Denying citizens from access to the Internet violates their rights to access information. Thus, it might put their lives at risk. In fact, the restriction of high-speed Internet in India has caused struggles for health professionals who cannot easily access precautions recommended by the World Health Organization. They have to wait for hours to download and access guidelines.

The United Kingdom is planning to form an alliance of 10 democracies- including India- to create an alternative pool of 5G technology to avoid the reliance of the telecom giant Huawei. But India should immediately consider reviewing its legal framework to secure access to 5G technology.

The Indian government is planning to auction 5G technology around the first quarter of 2021 as part of its Smart City vision. Reliance Jio was the first to approach the Indian Government to conduct a 5G mobile network trial. Meanwhile, Coronavirus would delay 5G deployment in India and globally. But what about Internet shut down? In fact, Internet shut down would be a challenge for new telecom operators. Would it be cost-effective or efficient for new companies to implement 5G network in India knowing that they would be asked to shut down internet anytime? According to Al Jazeera, the new citizenship law cost India’s mobile operators around $350,000 in revenue every hour they are forced to suspend internet services. When the services are suspended, the customer delays recharges which would be costly for the telecom operators. Rajan S Mathews, the Director General of Cellular Operations Association in India (COIA) avowed that a telco loses a minimum of Rs 1.5 crore a day per state if its internet services are shut down. On the other hand, service shut downs cause significant inconvenience to the subscribers since it prevents them from carrying out some essential services such as banking and medical appointments, he said. “We are license holders and have no choice but to follow orders of the government”, he said.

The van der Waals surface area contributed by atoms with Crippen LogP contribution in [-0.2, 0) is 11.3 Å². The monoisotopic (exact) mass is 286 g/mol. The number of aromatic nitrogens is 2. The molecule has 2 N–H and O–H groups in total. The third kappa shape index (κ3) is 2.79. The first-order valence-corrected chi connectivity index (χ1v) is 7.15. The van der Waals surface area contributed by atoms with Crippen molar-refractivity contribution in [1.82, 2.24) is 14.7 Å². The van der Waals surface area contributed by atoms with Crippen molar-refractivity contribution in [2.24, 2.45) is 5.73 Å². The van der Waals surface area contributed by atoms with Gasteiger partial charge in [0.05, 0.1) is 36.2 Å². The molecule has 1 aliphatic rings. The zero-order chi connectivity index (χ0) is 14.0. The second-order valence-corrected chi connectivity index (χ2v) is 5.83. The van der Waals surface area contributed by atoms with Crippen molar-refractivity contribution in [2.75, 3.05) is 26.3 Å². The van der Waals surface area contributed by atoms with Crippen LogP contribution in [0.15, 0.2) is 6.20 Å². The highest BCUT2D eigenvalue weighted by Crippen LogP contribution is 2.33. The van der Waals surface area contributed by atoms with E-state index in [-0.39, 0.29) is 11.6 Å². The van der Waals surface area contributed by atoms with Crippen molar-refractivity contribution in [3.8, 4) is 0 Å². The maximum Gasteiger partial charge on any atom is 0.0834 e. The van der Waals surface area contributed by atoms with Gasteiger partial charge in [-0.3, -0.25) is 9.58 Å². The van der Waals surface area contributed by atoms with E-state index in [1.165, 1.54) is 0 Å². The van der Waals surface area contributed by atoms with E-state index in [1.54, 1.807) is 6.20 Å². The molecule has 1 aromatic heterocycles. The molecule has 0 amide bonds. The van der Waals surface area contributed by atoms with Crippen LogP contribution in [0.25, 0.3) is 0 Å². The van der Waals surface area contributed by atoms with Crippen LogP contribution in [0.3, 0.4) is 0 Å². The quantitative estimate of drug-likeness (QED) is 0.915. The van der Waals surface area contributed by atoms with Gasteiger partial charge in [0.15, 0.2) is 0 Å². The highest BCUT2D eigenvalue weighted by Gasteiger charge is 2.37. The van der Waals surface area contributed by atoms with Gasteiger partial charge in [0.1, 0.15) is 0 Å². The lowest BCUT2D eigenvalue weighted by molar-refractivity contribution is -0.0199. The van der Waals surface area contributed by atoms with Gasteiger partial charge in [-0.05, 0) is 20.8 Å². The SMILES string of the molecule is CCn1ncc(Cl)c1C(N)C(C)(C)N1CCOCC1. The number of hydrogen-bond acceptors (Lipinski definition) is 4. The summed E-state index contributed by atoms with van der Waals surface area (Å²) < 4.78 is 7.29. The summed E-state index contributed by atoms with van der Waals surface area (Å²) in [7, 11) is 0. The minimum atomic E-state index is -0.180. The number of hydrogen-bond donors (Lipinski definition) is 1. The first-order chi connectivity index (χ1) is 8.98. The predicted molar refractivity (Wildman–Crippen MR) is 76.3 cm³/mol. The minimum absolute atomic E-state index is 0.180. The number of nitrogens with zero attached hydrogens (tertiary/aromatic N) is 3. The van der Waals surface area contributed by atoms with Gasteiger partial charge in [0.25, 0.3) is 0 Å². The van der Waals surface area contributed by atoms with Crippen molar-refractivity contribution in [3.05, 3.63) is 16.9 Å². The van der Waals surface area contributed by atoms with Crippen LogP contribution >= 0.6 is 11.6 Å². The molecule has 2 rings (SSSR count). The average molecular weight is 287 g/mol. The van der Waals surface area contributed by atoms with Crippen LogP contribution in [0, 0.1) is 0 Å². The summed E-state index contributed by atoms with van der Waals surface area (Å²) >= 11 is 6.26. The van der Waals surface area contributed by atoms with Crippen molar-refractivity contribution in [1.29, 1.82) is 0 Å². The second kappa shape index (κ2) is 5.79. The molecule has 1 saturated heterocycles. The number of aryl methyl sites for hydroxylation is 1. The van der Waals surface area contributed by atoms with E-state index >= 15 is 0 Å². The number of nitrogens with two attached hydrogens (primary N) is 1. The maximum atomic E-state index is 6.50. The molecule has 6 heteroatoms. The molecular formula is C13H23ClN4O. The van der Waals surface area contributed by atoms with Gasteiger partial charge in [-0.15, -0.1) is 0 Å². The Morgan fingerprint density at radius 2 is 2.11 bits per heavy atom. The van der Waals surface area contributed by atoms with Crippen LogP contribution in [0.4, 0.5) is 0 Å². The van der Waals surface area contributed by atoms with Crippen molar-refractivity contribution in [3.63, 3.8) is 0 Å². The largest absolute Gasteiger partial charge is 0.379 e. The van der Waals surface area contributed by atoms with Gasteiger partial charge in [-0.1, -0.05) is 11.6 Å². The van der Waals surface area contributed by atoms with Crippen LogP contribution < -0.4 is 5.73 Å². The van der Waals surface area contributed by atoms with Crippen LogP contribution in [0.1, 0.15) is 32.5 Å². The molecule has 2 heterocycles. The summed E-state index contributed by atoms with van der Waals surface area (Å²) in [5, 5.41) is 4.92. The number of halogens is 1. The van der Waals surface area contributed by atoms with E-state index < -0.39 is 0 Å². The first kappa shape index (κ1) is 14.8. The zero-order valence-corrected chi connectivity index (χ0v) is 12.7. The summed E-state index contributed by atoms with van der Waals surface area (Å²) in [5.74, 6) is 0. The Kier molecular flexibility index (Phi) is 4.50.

India became the capital of the Internet shut down in the world due to the institutional framework that enables them. The section 5 (2) of the Indian Telegraph Act (1885) has been invoked to order temporary Internet service suspensions. Section 69 (A) of the IT Act (2008) gives the government power to block particular websites. While Section 144 of the Criminal Procedure Code, 1973, gives the government the power to issue orders in urgent cases or danger. This enables officials to block the internet in specific geographic areas in the name of public order and preventing violence. Officials use legal authority to compel individual telecom companies to shut down services.